Similarities Between Shuelgi And Gudea

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Several different pieces of evidence of ancient Sumerian kings have managed to remain intact today. These inscriptions and pieces of art give an insight to how Sumerians viewed their kings and how kings viewed themselves. Two kings that have a remarkable amount of surviving information is Shulgi of the Ur III dynasty, and Gudea of the Lagash II Dynasty. The similar depiction of Gudea and Shulgi suggests that the primary role of kingship in ancient Sumer was a religious one based on the connection between the gods and the king.
Both Gudea and Shulgi come from a Sumerian culture that dominated southern Mesopotamia for hundreds of years prior to their reigns. The land of Sumer benefited greatly from both the Tigris and Euphrates rivers, whose
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The hymn describes Shulgi completing a 200-mile journey from the city of Nippur to the city of Ur and back over the course of a single day. Shulgi claims in the hymn to be a child of the Ninsun, a goddess and mother of the legendary king Gilgamesh, suggesting that Shulgi was considered as part divine. Shulgi then makes comparisons between himself and the gods saying “I am Shulgi, whose charms are revealed of Inanna” and other similar statements that further his divinity. Upon reaching Ur, Shulgi visits a temple and performs various rituals and sacrifices to the gods before returning to the city of Nippur. The fact that Shulgi feels the need to describe him taking time from his extraordinary journey to make praises to the gods demonstrates the importance that these rituals held in Sumerian society. The hymn implies that the reason Shulgi is such a good king, is because he properly worships the gods and is himself, part divine. It is easy to see then why Shulgi would want the hymn to include several libations to the gods. The people of Sumer see the success and prosperity of Shulgi’s realm irreparably tied to his ability to be in the gods’ good graces. It also is evident that the king was looked to lead religious ceremony like the ones Shulgi participates in while visiting the temple at Ur and ensure proper rituals were attended to.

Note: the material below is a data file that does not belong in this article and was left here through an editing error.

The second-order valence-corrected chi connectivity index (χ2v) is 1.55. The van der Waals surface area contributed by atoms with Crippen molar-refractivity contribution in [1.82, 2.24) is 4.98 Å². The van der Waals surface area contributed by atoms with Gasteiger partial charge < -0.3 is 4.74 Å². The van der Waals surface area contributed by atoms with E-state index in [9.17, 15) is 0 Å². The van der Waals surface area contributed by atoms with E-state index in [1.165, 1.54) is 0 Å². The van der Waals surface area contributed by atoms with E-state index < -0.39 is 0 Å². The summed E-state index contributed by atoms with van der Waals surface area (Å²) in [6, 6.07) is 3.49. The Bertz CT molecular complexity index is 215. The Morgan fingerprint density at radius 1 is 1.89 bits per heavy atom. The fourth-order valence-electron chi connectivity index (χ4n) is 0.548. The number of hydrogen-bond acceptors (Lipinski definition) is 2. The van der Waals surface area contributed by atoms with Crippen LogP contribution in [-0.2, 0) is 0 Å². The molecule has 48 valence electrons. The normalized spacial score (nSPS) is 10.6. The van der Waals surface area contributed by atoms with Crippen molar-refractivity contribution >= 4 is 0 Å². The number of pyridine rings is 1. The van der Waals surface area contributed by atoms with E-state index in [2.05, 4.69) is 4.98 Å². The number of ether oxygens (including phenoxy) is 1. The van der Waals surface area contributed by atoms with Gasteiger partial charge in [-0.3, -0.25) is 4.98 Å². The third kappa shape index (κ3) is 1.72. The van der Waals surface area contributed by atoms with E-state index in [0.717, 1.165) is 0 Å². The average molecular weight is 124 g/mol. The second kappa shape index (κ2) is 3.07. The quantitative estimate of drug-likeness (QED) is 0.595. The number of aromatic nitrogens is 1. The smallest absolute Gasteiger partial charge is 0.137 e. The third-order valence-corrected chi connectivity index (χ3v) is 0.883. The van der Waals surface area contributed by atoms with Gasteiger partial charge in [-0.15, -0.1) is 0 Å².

There are several differences in the way Shulgi and Gudea are portrayed as kings, but a common trait among them is a connection to the Sumerian gods. The various pieces of evidence from both the statue of Gudea and the royal hymn of Shulgi support the conclusion that the primary role of Sumerian kings was a religious one based on bringing good fortune to the people by staying in the good graces of the

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